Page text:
On Sunday, a bunch of conspiracy theorist lunatics staged an anti-lockdown protest in Melbourne. Their quarrels were many, ranging from 5G trutherism, anti-vax bullshit and QAnon nonsense imported directly from the US.
But one aspect of the protest was particularly peculiar. The conspiracy theorists were all chanting “arrest Bill Gates“, for some reason, acting as if the guy was directly responsible for the current situation. I touched on this when I reported on it at the time, and it’s apparently struck a nerve.
On Sunday night, some random slid into my DMs to lecture me on the Bill Gates conspiracy theory and call me an “utter fucktard”. Being the diligent journalist that I am, I decided to do some “actual research” and investigate these claims. Spoiler: they’re bullshit.
There’s a lot to unpack here.
It’s true that Bill Gates has long supported both vaccination and birth control, as any normal person would. But to accuse him of wanting to depopulate the world is a leap-and-a-half.
In 2015, Bill Gates even gave a TED Talk where he said the greatest risk to mankind in the near future is a global pandemic.
“If anything kills over 10 million people in the next few decades, it’s most likely to be a highly infectious virus rather than a war,” he said.
“Not missiles, but microbes.”
He was right.
After the coronavirus pandemic broke out, conspiracy theorists started pointing to this innocuous video as evidence that he planned to unleash a pandemic upon the world. But really, Gates was just bringing up what epidemiologists had been saying for ages: that we were underprepared for a global pandemic.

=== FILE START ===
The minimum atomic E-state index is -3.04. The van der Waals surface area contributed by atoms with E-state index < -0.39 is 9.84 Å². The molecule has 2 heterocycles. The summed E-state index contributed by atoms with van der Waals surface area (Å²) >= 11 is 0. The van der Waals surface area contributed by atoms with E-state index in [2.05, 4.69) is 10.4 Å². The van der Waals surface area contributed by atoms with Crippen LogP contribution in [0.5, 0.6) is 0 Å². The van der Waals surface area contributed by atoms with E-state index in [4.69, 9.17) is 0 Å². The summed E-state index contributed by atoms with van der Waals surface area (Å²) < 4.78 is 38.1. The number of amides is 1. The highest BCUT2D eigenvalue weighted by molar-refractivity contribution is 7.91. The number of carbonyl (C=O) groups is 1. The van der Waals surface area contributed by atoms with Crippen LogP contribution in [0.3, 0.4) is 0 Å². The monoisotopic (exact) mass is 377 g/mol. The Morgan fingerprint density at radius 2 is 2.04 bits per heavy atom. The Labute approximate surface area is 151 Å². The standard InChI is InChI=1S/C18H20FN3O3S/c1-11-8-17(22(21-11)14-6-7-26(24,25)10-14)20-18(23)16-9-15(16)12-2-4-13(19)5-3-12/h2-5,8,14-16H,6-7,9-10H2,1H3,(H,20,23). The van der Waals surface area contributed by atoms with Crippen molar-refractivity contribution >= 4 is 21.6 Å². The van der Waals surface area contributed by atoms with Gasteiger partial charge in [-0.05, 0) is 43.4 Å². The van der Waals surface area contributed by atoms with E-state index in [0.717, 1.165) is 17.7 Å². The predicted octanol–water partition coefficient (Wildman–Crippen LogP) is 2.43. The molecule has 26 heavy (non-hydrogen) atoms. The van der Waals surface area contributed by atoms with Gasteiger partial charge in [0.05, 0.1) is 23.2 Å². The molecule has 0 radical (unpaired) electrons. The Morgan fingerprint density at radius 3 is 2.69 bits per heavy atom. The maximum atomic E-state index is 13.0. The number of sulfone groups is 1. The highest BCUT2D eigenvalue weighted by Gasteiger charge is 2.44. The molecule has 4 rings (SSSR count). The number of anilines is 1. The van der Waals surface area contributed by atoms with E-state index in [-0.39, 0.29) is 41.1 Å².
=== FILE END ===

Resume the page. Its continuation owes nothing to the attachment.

More recently, the Bill & Melinda Gates Foundation has pledged $125 million to fund COVID-19 vaccine research.
One of the biggest sources connecting Gates to the pandemic is the conspiracy film Plandemic. In it, discredited, anti-vax “scientist” Judy Mikovits mentions Bill Gates as one person with immense wealth who is funding vaccination programs across the world. Mikovits is on the extreme fringe of everything, and nothing she says has any standing in the scientific community.
“Nobody elected him, he has no medical background, he has no expertise,” she says in the 30-minute film.
This is true, but the same can be said for pretty much everyone spreading the conspiracy theories too. The difference is that Bill Gates is funding people who do have expertise, and that’s why it’s such important work.
The crowd has broken into chants of "arrest Bill Gates" at the anti-lockdown protest at Parliament House in Melbourne @theage. The crowd has grown considerably since midday. pic.twitter.com/T13u3s7Ld7
— Rachael Dexter (@rachael_dexter) May 10, 2020
Mikovits doesn’t make any actual claims about Gates being responsible, but her implication is that vaccines are bad, and therefore Bill Gates is too. It seems the whole conspiracy theory hangs off ~vibes~.
But vaccines are not bad. The World Health Organisation estimates vaccines prevented 10 million deaths between 2010 and 2015 alone. Thanks to vaccines, we are able to talk about “preventable deaths” because we actually have the means to prevent them. A COVID-19 vaccine is the only thing that will get us out of the current crisis.
One of the reasons these claims are so difficult to directly refute is because they’re so damn incoherent. Mentioning Bill Gates and vaccines in the same sentence proves nothing, yet unfortunately for many, it’s a convincing argument.
There are plenty of genuine criticisms of Bill Gates, his fortune and his philanthropy. Many would argue that nobody deserves to have a net worth in excess of $100 billion (billion with a b). Many of his charitable efforts have also been slammed as being paternalistic and ignoring the concerns of those he claims to be helping.
But did he have a role in causing the coronavirus pandemic? Abso-fucking-lutely not.
What does spread the virus is dickheads ignoring lockdown restriction to have a mass gathering.
Stay at home and keep your germs to yourself.Image: Getty Images / Chesnot